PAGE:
Call of the wild

Venture to a place you can stretch to your fullest without touching any edges.
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Lars Jensen autumn porcupine mountains

On a map, Porcupine Mountains Wilderness State Parklocated along Lake Superior on the Upper Peninsula’s western edge — might look too far from home.  Once there, feeling worlds away is where the beauty of Michigan’s biggest state park begins.

“While Bond Falls plummets 50 feet over a craggy belt of fractured rock into myriad cascades, Lake of the Clouds can be viewed from 300 feet above on an escarpment overlook.”

Established in 1945 to preserve the largest tract of virgin hardwoods and hemlock remaining in the Midwest, an ancient stand of towering timber encompasses over half of the Porkies’ 60,000 acres. While well-marked trails invite easy hikes into the heart of this mystic “forest museum,” visitors can also embark on miles of rugged backcountry treks to secluded lakes, agate-dotted beaches, rushing rivers, scenic peaks and countless waterfalls.

First stop: The Porcupine Mountains Visitor Center in Ontonagon brims with insights about this vast park’s rich wilderness heritage, most striking geologic features and recreational activities, from camping and canoeing to mountain biking and skiing. Explore more through special programs including Astronomy, Geocaching and Stick Your Head in a Bear Den Hikes (michigan.gov/porkies).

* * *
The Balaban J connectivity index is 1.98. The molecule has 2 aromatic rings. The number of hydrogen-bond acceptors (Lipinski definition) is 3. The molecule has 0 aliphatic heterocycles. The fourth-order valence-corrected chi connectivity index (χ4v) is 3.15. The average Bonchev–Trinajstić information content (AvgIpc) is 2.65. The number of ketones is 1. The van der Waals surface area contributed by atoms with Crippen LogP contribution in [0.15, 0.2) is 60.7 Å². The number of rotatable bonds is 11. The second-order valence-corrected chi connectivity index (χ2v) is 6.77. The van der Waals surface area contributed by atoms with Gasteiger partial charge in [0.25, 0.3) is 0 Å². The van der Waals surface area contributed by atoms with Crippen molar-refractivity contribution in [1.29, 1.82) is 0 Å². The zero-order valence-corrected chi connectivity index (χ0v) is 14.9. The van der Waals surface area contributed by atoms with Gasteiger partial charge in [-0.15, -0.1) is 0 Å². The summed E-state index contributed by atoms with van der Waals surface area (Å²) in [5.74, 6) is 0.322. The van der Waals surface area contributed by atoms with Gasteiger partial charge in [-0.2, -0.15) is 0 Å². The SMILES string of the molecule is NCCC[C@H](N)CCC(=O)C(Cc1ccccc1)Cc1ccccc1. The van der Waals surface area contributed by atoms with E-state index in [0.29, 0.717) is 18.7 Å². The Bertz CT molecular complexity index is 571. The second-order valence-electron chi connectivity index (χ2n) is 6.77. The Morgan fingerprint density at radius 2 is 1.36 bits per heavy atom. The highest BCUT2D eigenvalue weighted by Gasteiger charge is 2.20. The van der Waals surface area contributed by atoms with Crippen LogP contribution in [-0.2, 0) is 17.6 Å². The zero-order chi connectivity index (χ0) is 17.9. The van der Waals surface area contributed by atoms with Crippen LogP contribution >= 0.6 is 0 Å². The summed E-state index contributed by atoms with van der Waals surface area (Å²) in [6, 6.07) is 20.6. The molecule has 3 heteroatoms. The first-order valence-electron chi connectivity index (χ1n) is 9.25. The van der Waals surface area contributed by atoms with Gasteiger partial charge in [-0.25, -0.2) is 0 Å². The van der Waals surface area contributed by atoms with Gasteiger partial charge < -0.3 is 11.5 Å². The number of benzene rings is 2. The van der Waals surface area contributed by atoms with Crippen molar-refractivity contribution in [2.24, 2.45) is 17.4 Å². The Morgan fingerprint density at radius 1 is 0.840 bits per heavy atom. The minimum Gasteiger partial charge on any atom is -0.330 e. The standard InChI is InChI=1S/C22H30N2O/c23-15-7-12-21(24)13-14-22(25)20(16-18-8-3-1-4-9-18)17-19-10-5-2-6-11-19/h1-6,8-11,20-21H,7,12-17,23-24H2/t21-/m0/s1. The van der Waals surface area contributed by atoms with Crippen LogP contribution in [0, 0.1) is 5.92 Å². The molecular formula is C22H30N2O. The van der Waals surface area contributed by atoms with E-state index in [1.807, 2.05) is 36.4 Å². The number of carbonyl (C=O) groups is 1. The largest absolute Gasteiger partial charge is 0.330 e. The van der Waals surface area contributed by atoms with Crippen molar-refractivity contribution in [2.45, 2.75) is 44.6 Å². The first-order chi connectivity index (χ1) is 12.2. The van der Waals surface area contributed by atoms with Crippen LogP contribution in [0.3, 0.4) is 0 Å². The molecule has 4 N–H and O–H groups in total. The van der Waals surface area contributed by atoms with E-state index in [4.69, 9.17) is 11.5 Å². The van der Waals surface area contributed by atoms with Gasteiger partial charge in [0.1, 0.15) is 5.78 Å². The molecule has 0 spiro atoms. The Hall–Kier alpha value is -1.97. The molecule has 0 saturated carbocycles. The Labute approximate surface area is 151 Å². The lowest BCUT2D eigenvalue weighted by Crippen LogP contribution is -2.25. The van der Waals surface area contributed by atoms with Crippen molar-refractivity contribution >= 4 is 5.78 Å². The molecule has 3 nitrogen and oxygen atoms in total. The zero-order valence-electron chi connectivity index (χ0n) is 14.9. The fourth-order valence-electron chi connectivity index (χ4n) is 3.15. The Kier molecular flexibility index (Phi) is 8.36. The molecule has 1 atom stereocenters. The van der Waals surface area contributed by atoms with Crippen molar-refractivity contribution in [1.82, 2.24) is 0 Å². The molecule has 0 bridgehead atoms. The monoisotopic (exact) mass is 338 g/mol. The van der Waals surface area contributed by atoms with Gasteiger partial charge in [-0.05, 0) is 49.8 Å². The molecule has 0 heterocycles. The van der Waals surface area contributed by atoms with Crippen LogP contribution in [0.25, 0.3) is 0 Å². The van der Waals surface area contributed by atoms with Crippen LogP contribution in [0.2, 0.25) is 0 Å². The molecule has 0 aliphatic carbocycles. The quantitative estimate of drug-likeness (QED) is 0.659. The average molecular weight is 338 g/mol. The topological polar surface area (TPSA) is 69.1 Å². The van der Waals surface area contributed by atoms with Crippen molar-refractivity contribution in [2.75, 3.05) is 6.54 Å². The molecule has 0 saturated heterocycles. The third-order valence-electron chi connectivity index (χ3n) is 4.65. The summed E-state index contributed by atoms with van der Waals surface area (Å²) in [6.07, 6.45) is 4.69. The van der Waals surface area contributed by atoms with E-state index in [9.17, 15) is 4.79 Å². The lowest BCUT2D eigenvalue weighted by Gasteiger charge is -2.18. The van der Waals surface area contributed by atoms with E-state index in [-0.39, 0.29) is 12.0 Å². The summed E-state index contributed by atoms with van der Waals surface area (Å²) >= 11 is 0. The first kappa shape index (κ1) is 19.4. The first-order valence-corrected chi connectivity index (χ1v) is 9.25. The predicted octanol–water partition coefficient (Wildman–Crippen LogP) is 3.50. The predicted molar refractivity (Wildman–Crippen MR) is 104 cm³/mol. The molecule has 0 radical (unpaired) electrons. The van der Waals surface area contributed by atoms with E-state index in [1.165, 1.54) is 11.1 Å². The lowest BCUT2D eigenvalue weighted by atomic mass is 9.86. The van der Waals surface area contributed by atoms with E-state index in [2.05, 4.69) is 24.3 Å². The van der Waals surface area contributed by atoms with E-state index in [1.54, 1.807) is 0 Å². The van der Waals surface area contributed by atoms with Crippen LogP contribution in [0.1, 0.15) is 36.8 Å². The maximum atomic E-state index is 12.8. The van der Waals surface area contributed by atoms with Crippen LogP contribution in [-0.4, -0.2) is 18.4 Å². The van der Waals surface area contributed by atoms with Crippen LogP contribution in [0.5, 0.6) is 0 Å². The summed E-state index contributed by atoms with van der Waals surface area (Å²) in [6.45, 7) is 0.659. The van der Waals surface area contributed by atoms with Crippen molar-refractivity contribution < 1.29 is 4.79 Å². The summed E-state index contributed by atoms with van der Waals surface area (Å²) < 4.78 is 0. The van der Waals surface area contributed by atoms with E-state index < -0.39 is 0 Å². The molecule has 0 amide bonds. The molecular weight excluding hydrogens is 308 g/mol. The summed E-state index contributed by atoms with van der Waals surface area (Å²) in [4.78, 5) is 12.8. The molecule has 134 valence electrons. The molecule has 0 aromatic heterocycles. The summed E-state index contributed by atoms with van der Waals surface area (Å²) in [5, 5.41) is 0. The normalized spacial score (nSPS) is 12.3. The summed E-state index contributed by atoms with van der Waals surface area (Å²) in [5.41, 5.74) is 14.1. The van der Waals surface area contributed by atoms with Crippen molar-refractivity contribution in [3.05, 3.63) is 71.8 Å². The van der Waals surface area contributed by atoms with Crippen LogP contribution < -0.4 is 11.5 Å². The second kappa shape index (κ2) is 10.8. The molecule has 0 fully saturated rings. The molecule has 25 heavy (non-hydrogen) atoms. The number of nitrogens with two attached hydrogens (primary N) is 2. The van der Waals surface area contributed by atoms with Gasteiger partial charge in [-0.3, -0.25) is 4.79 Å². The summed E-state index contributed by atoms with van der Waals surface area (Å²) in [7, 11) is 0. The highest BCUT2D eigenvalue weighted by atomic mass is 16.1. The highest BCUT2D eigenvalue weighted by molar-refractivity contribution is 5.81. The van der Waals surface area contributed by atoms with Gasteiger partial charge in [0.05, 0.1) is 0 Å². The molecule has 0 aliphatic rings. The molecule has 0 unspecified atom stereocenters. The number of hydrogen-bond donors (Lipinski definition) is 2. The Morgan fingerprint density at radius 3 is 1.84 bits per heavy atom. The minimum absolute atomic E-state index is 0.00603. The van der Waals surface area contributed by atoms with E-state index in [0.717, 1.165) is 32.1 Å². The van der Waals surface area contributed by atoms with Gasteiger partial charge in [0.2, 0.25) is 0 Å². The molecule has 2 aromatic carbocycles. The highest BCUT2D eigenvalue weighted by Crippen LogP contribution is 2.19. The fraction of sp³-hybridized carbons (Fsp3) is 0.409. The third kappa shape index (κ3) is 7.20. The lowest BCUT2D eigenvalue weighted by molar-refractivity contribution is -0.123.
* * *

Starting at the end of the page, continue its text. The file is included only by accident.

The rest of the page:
Sites to see

Porcupine Mountains Lars JensenLake of the Clouds. This shimmering stretch of blue slicing through dense forest is dramatic seen from 300 feet above on an easily accessed escarpment overlook. Take in sweeping views of the Carp River Valley and Porcupine Range, too.

Porcupine Mountains Fall Colors by Lars JensenSummit Peak. An observation tower that tops the Porkies’ highest point of 1,958 feet adds 40 more for an extraordinary panorama.

Porcupine Mountains Autumn Trees by Lars JensenEast and West River Trails. Boardwalks and viewing platforms accessed from these pathways paralleling the wildly rushing Presque Isle River enliven views of its waterfalls and rapids.

Porcupine Mountains Waterfall Lars JensenBond Falls. Plummeting 50 feet from the Ontonagon River’s Middle Branch over a craggy belt of fractured rock into myriad cascades, this scenic site along with Presque Isle Falls is a park favorite.

To learn more about the Porcupine Mountains, lodging and other regional attractions, go to: porcupinemountains.com;

explorewesternup.com and thewildsofmichigan.com, or call the Michigan Department of Natural Resources (Porkies’ Park Headquarters), (906) 885-5275. For county-by-county highlights across the Upper Peninsula, Michigan’s 5-Star Wilderness, visit uptravel.com.

— Lisa M. Jensen, Michigan BLUE Magazine. 

*Photography by Lars Jensen

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